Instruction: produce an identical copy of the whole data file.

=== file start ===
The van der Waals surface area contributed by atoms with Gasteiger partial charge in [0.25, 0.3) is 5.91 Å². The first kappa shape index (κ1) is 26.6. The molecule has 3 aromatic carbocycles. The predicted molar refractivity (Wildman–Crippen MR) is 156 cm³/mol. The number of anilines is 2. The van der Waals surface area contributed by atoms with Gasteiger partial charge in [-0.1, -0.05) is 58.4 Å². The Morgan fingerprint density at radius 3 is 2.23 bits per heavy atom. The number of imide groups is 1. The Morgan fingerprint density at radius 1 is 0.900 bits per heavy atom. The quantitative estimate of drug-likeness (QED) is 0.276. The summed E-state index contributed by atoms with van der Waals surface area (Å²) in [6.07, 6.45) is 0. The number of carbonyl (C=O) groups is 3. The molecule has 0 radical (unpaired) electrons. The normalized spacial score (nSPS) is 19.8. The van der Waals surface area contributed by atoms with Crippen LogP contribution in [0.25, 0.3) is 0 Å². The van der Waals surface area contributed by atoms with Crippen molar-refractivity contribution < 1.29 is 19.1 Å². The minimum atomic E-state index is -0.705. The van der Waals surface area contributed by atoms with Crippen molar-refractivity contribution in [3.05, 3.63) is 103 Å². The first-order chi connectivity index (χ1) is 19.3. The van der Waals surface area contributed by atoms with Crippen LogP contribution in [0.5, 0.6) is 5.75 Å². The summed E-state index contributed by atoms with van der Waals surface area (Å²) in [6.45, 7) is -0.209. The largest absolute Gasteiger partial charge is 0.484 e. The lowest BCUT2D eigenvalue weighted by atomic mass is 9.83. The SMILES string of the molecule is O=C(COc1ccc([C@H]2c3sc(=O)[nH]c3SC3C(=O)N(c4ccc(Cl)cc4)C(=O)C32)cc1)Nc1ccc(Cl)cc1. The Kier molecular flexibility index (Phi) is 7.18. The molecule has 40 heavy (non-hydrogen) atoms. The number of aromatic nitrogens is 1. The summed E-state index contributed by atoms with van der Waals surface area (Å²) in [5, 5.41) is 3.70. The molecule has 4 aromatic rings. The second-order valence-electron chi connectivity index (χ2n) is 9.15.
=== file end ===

The van der Waals surface area contributed by atoms with Gasteiger partial charge in [0.25, 0.3) is 5.91 Å². The first kappa shape index (κ1) is 26.6. The molecule has 3 aromatic carbocycles. The predicted molar refractivity (Wildman–Crippen MR) is 156 cm³/mol. The number of anilines is 2. The van der Waals surface area contributed by atoms with Gasteiger partial charge in [-0.1, -0.05) is 58.4 Å². The Morgan fingerprint density at radius 3 is 2.23 bits per heavy atom. The number of imide groups is 1. The Morgan fingerprint density at radius 1 is 0.900 bits per heavy atom. The quantitative estimate of drug-likeness (QED) is 0.276. The summed E-state index contributed by atoms with van der Waals surface area (Å²) in [6.07, 6.45) is 0. The number of carbonyl (C=O) groups is 3. The molecule has 0 radical (unpaired) electrons. The normalized spacial score (nSPS) is 19.8. The van der Waals surface area contributed by atoms with Crippen LogP contribution in [0.25, 0.3) is 0 Å². The van der Waals surface area contributed by atoms with Crippen molar-refractivity contribution < 1.29 is 19.1 Å². The minimum atomic E-state index is -0.705. The van der Waals surface area contributed by atoms with Crippen molar-refractivity contribution in [3.05, 3.63) is 103 Å². The first-order chi connectivity index (χ1) is 19.3. The van der Waals surface area contributed by atoms with Crippen LogP contribution in [0.5, 0.6) is 5.75 Å². The summed E-state index contributed by atoms with van der Waals surface area (Å²) in [6.45, 7) is -0.209. The largest absolute Gasteiger partial charge is 0.484 e. The lowest BCUT2D eigenvalue weighted by atomic mass is 9.83. The SMILES string of the molecule is O=C(COc1ccc([C@H]2c3sc(=O)[nH]c3SC3C(=O)N(c4ccc(Cl)cc4)C(=O)C32)cc1)Nc1ccc(Cl)cc1. The Kier molecular flexibility index (Phi) is 7.18. The molecule has 40 heavy (non-hydrogen) atoms. The number of aromatic nitrogens is 1. The summed E-state index contributed by atoms with van der Waals surface area (Å²) in [5, 5.41) is 3.70. The molecule has 4 aromatic rings. The second-order valence-electron chi connectivity index (χ2n) is 9.15.